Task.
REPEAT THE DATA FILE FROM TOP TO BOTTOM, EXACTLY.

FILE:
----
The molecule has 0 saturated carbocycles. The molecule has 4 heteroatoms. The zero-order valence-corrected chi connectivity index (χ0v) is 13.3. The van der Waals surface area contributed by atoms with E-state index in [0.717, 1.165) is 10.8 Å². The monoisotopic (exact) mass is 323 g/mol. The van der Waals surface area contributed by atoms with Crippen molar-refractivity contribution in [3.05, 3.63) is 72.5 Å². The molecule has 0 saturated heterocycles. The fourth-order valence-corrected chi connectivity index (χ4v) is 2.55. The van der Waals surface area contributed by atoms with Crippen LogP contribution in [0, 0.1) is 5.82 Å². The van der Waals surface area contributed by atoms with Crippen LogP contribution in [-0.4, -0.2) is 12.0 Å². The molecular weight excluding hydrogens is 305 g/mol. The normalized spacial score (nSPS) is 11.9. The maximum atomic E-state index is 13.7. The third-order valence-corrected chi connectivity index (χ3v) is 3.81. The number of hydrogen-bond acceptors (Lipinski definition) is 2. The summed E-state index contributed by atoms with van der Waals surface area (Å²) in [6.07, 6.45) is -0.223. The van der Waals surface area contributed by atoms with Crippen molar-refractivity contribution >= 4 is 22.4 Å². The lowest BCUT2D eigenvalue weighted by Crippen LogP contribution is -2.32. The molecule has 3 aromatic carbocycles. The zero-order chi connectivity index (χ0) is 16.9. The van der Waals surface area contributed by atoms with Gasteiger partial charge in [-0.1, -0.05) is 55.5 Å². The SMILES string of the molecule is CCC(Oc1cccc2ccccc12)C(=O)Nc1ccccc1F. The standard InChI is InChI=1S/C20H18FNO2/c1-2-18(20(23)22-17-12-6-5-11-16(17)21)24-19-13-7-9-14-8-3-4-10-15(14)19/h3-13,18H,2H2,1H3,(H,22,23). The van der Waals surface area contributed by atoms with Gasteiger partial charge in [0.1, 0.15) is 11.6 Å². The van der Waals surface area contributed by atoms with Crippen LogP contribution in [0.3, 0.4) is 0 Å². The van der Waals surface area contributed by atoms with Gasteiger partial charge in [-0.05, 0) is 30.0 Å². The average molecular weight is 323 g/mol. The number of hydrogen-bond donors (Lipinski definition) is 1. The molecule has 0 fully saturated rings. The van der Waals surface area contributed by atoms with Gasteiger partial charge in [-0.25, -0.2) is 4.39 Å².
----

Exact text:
The molecule has 0 saturated carbocycles. The molecule has 4 heteroatoms. The zero-order valence-corrected chi connectivity index (χ0v) is 13.3. The van der Waals surface area contributed by atoms with E-state index in [0.717, 1.165) is 10.8 Å². The monoisotopic (exact) mass is 323 g/mol. The van der Waals surface area contributed by atoms with Crippen molar-refractivity contribution in [3.05, 3.63) is 72.5 Å². The molecule has 0 saturated heterocycles. The fourth-order valence-corrected chi connectivity index (χ4v) is 2.55. The van der Waals surface area contributed by atoms with Crippen LogP contribution in [0, 0.1) is 5.82 Å². The van der Waals surface area contributed by atoms with Crippen LogP contribution in [-0.4, -0.2) is 12.0 Å². The molecular weight excluding hydrogens is 305 g/mol. The normalized spacial score (nSPS) is 11.9. The maximum atomic E-state index is 13.7. The third-order valence-corrected chi connectivity index (χ3v) is 3.81. The number of hydrogen-bond acceptors (Lipinski definition) is 2. The summed E-state index contributed by atoms with van der Waals surface area (Å²) in [6.07, 6.45) is -0.223. The van der Waals surface area contributed by atoms with Crippen molar-refractivity contribution >= 4 is 22.4 Å². The lowest BCUT2D eigenvalue weighted by Crippen LogP contribution is -2.32. The molecule has 3 aromatic carbocycles. The zero-order chi connectivity index (χ0) is 16.9. The van der Waals surface area contributed by atoms with Gasteiger partial charge in [-0.1, -0.05) is 55.5 Å². The SMILES string of the molecule is CCC(Oc1cccc2ccccc12)C(=O)Nc1ccccc1F. The standard InChI is InChI=1S/C20H18FNO2/c1-2-18(20(23)22-17-12-6-5-11-16(17)21)24-19-13-7-9-14-8-3-4-10-15(14)19/h3-13,18H,2H2,1H3,(H,22,23). The van der Waals surface area contributed by atoms with Gasteiger partial charge in [0.1, 0.15) is 11.6 Å². The van der Waals surface area contributed by atoms with Crippen LogP contribution in [0.3, 0.4) is 0 Å². The van der Waals surface area contributed by atoms with Gasteiger partial charge in [-0.05, 0) is 30.0 Å². The average molecular weight is 323 g/mol. The number of hydrogen-bond donors (Lipinski definition) is 1. The molecule has 0 fully saturated rings. The van der Waals surface area contributed by atoms with Gasteiger partial charge in [-0.25, -0.2) is 4.39 Å².